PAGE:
Alentejo is an interesting place. It’s a place to disconnect, but also to focus. Traditional Portuguese cuisine, excellent wine, idyllic landscapes… Tuscany in Portugal! Since not long ago it’s also a location of choice for Poland’s native Dominik Jasinski to live and create his art.
I am on the assignment to photograph my client’s latest modular construction project, which happens to be the new art studio of Dominik. The location is a 6 hours drive from Porto, where I am currently based. Richard, the owner of the property, has kindly offered me to stay overnight at their house which would allow me to start shooting early the next day.
So here I am, driving 500km through the freezing cold of December night to the middle of nowhere, to photograph the place I’ve never seen and stay with people I’ve never met. I love my job!
It’s about midnight and I’ve finally arrived. I am greeted by Richard and Dominik who directly invite me inside the house. Ceiling-high Christmas tree and the soothing sound of burning fireplace reminds me that we are counting days to New Year. The ambience in the house is amazing. Next thing I know – I am being offered dinner in the company of my hosts and a bottle of Russian Standard (obviously) lands on the table in front of me. “Glass or shots?” they ask me. “Emm.. shots.” – I answer. And the conversation flows.
“Two things I am always proud of,” says Dominik, “First is that I was in centenary edition of Vogue and second is that I met the Saudi princess who flew a private jet to meet me in the gallery in Kuwait. The tension before that meeting was unbelievable. I was told so many things, like I could not say this, could not say that… or laugh before she laughs. But in the end she turned out to be all nice,” he smiles.
Long story short, after the 4th courtesy shot of the Russian I had to gently stop the incredible hospitality of my hosts in order to be up and working before the first sunlight.
I woke up around 6:30 am, packed my equipment and headed towards the studio. The early morning in Alentejo is magnificent. The orange sun is rising up and lights the sleepy fog that sits among the trees. It’s cold. And it’s the best time to capture the mood of the location where the house is situated.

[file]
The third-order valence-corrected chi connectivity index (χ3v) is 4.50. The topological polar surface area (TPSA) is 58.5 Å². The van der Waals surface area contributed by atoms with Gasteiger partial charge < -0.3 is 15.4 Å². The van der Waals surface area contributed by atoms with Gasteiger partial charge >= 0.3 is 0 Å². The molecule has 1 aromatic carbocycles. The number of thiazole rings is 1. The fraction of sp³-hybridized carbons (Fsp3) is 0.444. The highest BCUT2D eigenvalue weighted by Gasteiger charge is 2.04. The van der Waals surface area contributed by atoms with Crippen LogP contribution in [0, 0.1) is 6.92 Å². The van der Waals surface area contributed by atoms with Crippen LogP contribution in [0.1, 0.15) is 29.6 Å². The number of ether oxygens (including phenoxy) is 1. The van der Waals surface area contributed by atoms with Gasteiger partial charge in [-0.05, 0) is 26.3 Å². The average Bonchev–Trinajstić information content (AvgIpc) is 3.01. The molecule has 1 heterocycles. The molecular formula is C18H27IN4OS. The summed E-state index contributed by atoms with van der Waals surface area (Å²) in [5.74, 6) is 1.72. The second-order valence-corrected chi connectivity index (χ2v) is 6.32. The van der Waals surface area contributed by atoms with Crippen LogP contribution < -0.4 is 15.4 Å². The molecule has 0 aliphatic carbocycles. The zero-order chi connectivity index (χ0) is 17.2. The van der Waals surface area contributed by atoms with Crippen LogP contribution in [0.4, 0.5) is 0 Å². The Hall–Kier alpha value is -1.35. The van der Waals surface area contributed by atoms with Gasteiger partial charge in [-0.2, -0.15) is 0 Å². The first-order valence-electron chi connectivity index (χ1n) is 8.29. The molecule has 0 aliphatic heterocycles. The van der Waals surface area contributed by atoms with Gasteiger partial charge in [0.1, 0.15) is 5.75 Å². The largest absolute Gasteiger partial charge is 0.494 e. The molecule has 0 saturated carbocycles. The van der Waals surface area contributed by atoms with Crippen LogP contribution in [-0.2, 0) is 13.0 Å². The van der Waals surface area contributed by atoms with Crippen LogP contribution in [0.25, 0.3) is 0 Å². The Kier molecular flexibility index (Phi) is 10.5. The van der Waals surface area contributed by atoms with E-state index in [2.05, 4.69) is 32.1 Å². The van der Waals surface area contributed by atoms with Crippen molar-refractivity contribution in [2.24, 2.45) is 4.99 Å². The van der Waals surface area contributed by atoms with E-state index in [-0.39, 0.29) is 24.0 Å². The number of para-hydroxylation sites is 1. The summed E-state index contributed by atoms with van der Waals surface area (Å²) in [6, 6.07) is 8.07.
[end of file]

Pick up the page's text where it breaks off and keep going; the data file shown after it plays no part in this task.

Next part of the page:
What is Jasinski’s wooden cabin if not the perfect art studio? The house sits on the hillside facing the sunrise and offers panoramic views to as far as the eye can see. The studio is fully self sufficient. It has a living room, which Dominik transformed into a functional workplace, bedroom which serves as storage, kitchen and bathroom. It’s practical, easy to maintain and features clean minimalist design.
I can’t help but to curiously explore the creative chaos inside the house. Paintings, sketches, easels, brushes and LOTS OF COLOR! Color is everywhere. The artist himself describes his style as contemporary. His paintings are easily recognized by dominance of bold colors, expressive motives and a touch of abstract madness. All people he paints are real. Jasinski’s personality is leaking out on every portrait he does, taking form of abstract backgrounds and additional elements on faces and bodies (usually flowers and birds).
Dominik joins me around 9 am in the studio. First thing first – coffee. He offers me one and we sit on the terrace. “I drink about 10 coffees a day,” he says. “I absolutely hate it. But it reminds me that I am at work. Because that’s what working people do right?” So coffee makes you feel at work? “Coffee makes me feel like I’m gonna vomit”. Then we go inside, he takes out his tools, turns on the good old Mac, all in spills of paint, plays some Polish jazz and starts working on the unfinished painting.
What I liked about our conversations with Dominik is his authenticity. He is very self-aware, and speaks the raw and uncovered truth about himself.
The move to Portugal has not been an easy period for Jasinski, creative wise. “I need my routine. I think it’s too little time we’ve been here for me to have my routine,” he says. “I normally paint about 70 paintings a year. This year has been the most disastrous, I did maybe 30.” I ask him which part of the painting process he loves the most. “The sketch. Sketches are always the best and then I fuck everything up,” he laughs. What is the most difficult for you to paint? “The body. Faces are easy.”
Later on I find out that big part of Jasinski’s work includes commercial art. Illustrations, prints, merchandise are only a few from the list. His current obsession is sneakers. He shows me a pair of Adidas entirely covered in colorful patterns painted with astonishing precision. “This is what I really want to do”, he says. “I already have the contacts here in Portugal who can help me to produce the prints.”
I never considered myself an art person. Nevertheless, there is something about Jasinski’s paintings that made me take a pen and write this blog. Looking forward to see his works on display in Portuguese galleries!
You can see the full gallery of paintings on Dominik’s website
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